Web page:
The state of Pennsylvania filed an antitrust lawsuit against the NCAA in an attempt to overturn the sanctions imposed on the Penn State football program as a result of the sexual-abuse scandal involving former assistant coach Jerry Sandusky.
Gov. Tom Corbett announced Wednesday at a news conference in State College, Pa., that the state is pursuing legal action in U.S. District Court in Harrisburg, Pa. He said the sanctions were unlawful and an attack on the state's economy.
The NCAA replied in a statement from Donald M. Remy, executive vice president and general counsel, "Not only does this forthcoming lawsuit appear to be without merit, it is an affront to all of the victims in this tragedy -- lives that were destroyed by the criminal actions of Jerry Sandusky. While the innocence that was stolen can never be restored, Penn State has accepted the consequences for its role and the role of its employees and is moving forward. Today's announcement by the Governor is a setback to the University's efforts."
The NCAA penalties against Penn State for its response to the sexual-abuse allegations against Sandusky, which were handed down in July, included a four-year postseason ban for the football program, a $60 million fine, scholarship reductions and vacating all wins from 1998 to 2011.
The NCAA determined after receiving an independent report from former FBI director Louis Freeh that the school showed a lack of institutional control. Sandusky was convicted in June of 45 counts of child sexual abuse and sentenced to prison.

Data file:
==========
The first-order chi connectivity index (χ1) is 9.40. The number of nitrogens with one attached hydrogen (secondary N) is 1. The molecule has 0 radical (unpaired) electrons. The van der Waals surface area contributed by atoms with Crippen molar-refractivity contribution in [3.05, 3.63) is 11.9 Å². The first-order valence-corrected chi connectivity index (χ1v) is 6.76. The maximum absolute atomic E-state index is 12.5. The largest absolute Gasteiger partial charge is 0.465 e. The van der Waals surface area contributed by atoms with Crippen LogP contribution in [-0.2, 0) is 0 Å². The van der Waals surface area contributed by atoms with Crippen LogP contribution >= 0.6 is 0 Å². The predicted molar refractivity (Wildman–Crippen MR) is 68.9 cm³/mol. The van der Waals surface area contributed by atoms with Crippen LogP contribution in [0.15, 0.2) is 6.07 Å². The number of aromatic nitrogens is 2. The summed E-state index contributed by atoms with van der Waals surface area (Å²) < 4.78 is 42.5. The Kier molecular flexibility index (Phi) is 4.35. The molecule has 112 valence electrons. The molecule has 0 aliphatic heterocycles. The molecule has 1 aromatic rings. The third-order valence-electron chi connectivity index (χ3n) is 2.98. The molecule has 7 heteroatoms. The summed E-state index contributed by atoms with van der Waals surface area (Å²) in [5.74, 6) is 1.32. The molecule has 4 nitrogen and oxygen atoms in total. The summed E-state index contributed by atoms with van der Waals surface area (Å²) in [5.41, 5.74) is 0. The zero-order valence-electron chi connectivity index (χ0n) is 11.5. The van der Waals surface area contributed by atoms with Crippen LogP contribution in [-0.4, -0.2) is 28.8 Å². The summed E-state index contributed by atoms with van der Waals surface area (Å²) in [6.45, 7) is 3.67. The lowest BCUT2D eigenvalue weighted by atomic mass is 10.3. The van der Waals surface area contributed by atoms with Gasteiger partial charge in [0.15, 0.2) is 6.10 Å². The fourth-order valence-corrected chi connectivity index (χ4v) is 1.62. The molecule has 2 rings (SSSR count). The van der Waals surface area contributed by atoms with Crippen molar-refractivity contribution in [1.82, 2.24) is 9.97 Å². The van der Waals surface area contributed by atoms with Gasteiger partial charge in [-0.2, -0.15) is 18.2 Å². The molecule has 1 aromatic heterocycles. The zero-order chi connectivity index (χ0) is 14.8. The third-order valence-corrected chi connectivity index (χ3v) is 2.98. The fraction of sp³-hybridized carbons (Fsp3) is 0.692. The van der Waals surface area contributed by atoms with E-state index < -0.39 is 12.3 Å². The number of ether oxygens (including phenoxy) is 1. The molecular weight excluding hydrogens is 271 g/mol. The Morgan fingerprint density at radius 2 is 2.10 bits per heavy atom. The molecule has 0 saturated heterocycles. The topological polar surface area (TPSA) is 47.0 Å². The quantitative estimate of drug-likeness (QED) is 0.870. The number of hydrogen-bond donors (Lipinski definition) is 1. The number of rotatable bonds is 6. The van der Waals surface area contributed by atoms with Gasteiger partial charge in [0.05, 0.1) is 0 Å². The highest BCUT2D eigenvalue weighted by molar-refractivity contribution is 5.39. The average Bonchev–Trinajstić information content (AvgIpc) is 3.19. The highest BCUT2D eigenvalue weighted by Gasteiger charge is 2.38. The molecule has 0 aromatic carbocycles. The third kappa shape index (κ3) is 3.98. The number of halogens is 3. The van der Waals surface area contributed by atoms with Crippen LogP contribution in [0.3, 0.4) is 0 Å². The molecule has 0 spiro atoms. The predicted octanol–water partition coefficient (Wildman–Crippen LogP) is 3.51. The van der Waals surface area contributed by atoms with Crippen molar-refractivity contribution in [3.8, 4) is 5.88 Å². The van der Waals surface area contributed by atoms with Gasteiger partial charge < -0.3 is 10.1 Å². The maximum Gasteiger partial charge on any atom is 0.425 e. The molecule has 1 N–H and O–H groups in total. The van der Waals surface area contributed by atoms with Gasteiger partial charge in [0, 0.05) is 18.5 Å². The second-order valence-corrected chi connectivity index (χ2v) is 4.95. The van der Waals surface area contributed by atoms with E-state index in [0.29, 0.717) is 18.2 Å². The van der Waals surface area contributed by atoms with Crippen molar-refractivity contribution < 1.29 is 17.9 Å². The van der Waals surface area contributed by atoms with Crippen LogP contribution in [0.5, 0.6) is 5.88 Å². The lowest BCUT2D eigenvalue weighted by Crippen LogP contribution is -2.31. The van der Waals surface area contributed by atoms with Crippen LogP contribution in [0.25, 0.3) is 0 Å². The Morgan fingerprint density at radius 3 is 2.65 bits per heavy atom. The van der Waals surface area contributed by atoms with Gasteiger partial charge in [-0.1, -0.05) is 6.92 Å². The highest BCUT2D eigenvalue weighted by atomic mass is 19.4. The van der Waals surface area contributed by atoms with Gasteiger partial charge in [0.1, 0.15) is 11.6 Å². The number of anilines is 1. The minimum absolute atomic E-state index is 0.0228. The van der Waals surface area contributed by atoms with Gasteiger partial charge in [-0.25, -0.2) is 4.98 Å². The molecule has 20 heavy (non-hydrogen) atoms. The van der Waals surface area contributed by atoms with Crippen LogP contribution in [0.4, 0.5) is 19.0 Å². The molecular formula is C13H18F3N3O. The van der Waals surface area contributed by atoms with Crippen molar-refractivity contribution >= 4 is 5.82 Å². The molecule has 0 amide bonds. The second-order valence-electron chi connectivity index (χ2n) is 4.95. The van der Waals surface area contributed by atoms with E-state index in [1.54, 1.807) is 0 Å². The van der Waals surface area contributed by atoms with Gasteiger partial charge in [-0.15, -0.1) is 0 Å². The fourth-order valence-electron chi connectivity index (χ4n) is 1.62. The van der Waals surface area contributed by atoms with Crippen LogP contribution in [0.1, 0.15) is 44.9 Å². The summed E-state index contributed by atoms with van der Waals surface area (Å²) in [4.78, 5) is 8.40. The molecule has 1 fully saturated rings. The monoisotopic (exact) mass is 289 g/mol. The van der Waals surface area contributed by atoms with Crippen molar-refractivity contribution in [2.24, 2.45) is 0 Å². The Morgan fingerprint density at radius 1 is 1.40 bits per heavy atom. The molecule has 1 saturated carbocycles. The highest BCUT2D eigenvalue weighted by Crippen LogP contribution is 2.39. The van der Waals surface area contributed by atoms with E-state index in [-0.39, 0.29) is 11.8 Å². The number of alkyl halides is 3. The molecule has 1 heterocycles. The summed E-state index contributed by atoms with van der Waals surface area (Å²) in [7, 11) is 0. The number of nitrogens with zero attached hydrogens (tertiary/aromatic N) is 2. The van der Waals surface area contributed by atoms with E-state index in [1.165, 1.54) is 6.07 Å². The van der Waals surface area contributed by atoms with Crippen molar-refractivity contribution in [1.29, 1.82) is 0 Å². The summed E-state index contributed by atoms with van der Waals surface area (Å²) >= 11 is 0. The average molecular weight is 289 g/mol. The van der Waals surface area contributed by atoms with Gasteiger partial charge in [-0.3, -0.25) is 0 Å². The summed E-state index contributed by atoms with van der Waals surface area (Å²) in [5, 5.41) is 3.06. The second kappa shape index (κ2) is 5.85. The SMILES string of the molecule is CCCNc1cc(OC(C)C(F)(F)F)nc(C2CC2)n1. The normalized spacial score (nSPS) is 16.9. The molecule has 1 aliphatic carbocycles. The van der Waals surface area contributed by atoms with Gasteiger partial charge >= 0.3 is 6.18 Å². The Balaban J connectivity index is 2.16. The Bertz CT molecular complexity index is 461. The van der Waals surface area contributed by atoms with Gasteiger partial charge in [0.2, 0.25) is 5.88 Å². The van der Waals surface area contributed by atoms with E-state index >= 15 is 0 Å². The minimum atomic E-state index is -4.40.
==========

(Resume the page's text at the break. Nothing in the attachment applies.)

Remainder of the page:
Former coach Joe Paterno in the wake of the scandal and died of cancer last January.
Corbett, a former state attorney general, waited until after the football season to file the lawsuit, which was done without Penn State's involvement. because he said he didn't want it to distract the team, which finished 8-4. He argued that the Sandusky case is a criminal matter and the NCAA overstepped its authority in sanctioning the football program.
The state also questioned how the $60 million will be spent, saying all of the money should come back to Pennsylvania. The NCAA has said only a fourth of the money will go to the state, but a task force is deciding how it will be distributed.